Tech news: 5 things to know in Australia today

Good morning. Let’s get right into the tech news, shall we?

1. Australia’s quantum industry prepares for grants

Kicking things off, itNews reports that the Australian government has earmarked early 2024 for its quantum computing grants. The government allocated $101 million in May’s federal budget for quantum computing and artificial intelligence, with CSIRO predicting the industry could be worth up to $6.1 billion and employ 19,000 Australians by 2045 Two separate grant programs are expected to launch in 2024.

2. Toyota makes fun of its battery technology

CNET reports that Toyota’s new battery will be able to travel up to 1,207 km, while it will take just 10 minutes to recharge. The automaker plans to have the battery in cars by 2028, with the expectation that these batteries will soon be followed by a version capable of traveling 1,480 km. Until then, Toyota says it will release a battery capable of traveling 997km by 2026. The company’s development of electric vehicles has been slow compared to other major automakers, but a battery with this capacity would be a giant leap. forward for the technology.

3. CEFC Dedicates $20 Million to Rideshare EVs

Staying on electric vehicles, the Clean Energy Finance Corporation (CEFC) has announced a $20 million concessional loan to increase the number of electric vehicles used by rideshare companies in Australia like Uber. The money will go to car leasing company Splend, Australia’s largest provider of vehicle-sharing subscriptions, and allow the company to double its fleet of electric vehicles. “Ridesharing vehicles cover five to six times the distance of the average privately owned car,” said Climate Change and Energy Minister Chris Bowen. “It’s about making management cleaner, cheaper and more accessible for rideshare workers.”

4. Twitter gets evicted from one of its offices

Could we go a day without writing about Twitter? The latest comes from TechCrunch, which reports that the bird app has been evicted from its Boulder, Colorado office. Twitter reportedly owes the office owner three months’ rent, and a judge has signed off on the tech giant’s eviction. As many as 300 employees were once expected to work at the Boulder office, but after Twitter’s massive layoffs, TechCrunch now expects that number to probably be less than half.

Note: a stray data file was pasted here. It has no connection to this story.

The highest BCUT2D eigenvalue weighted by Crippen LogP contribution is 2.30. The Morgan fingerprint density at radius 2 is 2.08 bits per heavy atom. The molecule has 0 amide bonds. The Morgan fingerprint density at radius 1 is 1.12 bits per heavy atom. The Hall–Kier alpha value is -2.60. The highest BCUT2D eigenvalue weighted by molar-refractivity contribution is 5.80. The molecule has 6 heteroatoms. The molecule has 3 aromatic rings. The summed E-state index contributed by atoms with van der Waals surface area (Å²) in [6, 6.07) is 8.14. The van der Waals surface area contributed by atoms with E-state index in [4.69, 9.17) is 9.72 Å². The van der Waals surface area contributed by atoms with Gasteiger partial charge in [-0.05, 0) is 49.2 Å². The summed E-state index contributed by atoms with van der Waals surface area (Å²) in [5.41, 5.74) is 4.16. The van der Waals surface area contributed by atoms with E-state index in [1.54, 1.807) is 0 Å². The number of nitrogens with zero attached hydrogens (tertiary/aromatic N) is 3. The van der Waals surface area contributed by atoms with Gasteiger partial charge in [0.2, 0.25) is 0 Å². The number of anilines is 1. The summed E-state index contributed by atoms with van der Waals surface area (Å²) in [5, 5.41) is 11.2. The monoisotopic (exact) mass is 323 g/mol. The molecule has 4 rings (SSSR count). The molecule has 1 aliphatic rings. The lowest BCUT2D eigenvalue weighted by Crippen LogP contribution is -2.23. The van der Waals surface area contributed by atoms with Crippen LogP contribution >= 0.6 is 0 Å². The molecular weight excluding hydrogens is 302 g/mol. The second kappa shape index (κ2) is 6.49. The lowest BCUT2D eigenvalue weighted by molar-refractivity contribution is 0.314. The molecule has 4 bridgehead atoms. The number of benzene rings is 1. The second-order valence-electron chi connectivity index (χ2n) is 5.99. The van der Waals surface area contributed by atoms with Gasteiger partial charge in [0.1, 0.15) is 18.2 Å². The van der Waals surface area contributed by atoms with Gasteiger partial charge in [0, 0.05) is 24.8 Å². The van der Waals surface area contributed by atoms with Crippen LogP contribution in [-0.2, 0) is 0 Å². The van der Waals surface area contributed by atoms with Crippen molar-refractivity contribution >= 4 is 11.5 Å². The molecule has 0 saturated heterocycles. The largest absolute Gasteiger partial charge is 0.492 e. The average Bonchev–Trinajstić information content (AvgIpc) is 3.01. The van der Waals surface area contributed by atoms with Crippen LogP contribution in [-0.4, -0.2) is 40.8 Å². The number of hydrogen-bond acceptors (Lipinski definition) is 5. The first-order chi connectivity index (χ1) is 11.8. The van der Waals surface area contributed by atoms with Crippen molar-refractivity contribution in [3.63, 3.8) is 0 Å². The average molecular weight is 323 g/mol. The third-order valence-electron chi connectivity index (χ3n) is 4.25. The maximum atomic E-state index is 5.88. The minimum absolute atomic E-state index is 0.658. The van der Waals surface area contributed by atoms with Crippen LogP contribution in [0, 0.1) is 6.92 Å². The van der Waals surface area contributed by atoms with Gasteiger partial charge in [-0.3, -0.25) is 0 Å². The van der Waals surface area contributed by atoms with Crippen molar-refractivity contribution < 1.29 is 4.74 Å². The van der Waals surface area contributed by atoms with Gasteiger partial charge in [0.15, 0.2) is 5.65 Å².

5. The European Union takes one step closer to regulating AI

The European Union is one step closer to regulating artificial intelligence with a first-of-its-kind AI law, which aims to ban any application of artificial intelligence that poses a risk to the general public. The act places AI in one of three categories that identify it as an unacceptable risk, a high-risk application, or largely left unregulated. The AI ​​Act site clarifies that under the first category of unacceptable risk, it will ban applications that put the government at risk, such as government-run social score of the type used in China. Meanwhile, if an AI application is placed in the high-risk category, the act specifies that these applications, such as CV scanning tools, will be reviewed to ensure they meet legal requirements.

BONUS ITEM:Our sister site Kotaku Australia wrote about it three days ago, but if you have some spare time today, do yourself a favor and google ‘Katamari’.

Good day.

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